“The @CFPB hears stories from student borrowers about how their agents are blocking their attempts to access the new PSLF fix,” Chopra said in a Tweeter. “Services that fail to provide adequate information, support or treatment for PSLF will suffer the consequences. @CFPB will continue to monitor the industry for illegal practices to ensure that our country’s public servants get the relief they deserve.
The CFPB has powerful regulatory tools, including the ability to sue loan servicing companies.
Loan servicing companies have a long history of mismanaging the civil service loan forgiveness program. Even before Biden’s recent expansion of the program, the CFPB released a report last year that criticized PSLF loan servicing practices; investigators “found a number of ways student loan officers gave borrowers incorrect information, resulting in missteps that could cost consumers thousands of dollars,” including tricking borrowers into “believing they could not access the PSLF if they had older loans under the Federal Family Education Loan Program (FFELP), although they could access the PSLF by consolidating the FFELP loans into direct loans. Repairers also missed the initial rollout of the limited PSLF waiver in the fall, leading to erroneous denials.
Several loan service companies, including FedLoan Servicing (the contracted loan service specifically designated by the Department of Education to administer the PSLF program) have accused Congress of creating the PSLF’s convoluted eligibility criteria by first place, and the Department of Education for being slow to provide sufficient guidance, especially under the new waiver.
Borrowers complain to the CFPB about erroneous PSLF determinations by loan servicers, misinformation about program requirements, and extremely long wait times to speak with customer service representatives.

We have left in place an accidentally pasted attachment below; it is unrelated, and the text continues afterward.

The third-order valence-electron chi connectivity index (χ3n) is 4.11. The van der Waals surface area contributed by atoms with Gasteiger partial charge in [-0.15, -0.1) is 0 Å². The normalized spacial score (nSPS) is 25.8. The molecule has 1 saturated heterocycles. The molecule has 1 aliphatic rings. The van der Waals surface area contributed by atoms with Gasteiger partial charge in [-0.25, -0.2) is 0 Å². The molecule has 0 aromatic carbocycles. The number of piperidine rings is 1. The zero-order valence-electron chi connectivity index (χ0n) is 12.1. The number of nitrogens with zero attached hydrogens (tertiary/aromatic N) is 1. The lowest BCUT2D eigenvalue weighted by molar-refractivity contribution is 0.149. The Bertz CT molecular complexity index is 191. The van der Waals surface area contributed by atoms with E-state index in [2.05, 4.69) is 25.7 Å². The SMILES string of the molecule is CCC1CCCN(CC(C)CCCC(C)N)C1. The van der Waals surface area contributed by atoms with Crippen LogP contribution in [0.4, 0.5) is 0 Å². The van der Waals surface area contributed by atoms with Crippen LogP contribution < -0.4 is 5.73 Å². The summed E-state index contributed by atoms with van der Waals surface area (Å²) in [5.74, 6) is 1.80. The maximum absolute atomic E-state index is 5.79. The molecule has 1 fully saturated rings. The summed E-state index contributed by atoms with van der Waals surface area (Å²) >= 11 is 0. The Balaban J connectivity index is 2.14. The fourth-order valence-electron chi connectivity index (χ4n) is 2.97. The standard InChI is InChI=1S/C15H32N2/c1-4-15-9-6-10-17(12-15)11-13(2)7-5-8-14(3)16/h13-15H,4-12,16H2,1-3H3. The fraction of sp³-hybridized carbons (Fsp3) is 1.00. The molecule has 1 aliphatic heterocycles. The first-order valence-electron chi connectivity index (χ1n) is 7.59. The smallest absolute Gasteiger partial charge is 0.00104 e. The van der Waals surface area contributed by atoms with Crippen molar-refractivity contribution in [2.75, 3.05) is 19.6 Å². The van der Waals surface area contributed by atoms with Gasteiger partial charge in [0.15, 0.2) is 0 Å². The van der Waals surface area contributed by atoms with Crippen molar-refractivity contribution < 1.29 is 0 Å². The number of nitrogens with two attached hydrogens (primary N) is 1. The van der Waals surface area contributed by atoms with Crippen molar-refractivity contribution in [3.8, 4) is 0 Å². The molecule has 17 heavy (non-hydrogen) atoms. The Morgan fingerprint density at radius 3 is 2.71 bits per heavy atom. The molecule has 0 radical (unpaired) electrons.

“The Service Agent’s failure to provide the information, assistance and treatment that consumers need to access the PSLF Limited Waiver is not acceptable,” the CFPB said in a statement. declaration on the agency’s blog. “CFPB is committed to monitoring the industry for illegal practices and ensuring that public service employees, many of whom are on the front lines of the pandemic, can access the relief they deserve through the PSLF. »
What can student borrowers do?
Borrowers applying for student loan forgiveness through the PSLF, including under the PSLF Limited Waiver Program, have several options:
- First, take the time to learn about the program requirements and rules of the PSLF Limited Waiver. The Ministry of Education has established a detailed website.
- Borrowers who believe they have received an incorrect decision on student loan forgiveness from their loan servicer may file a official complaint to the United States Department of Education.
- The CFPB also encourages borrowers to file a complaint directly with that agency to report misrepresentations and other service misconduct.
Further Reading on Student Loans
Student Loan Forgiveness Updates: New Changes Coming in 2022 for Public Service Borrowers
Biden could ‘make a decision now’ on student loan forgiveness, says key senator
Biden administration touts $15 billion in student loan forgiveness for 675,000 borrowers – more to come?
Navient Student Loan Settlement: Who Qualifies for Relief and What to Do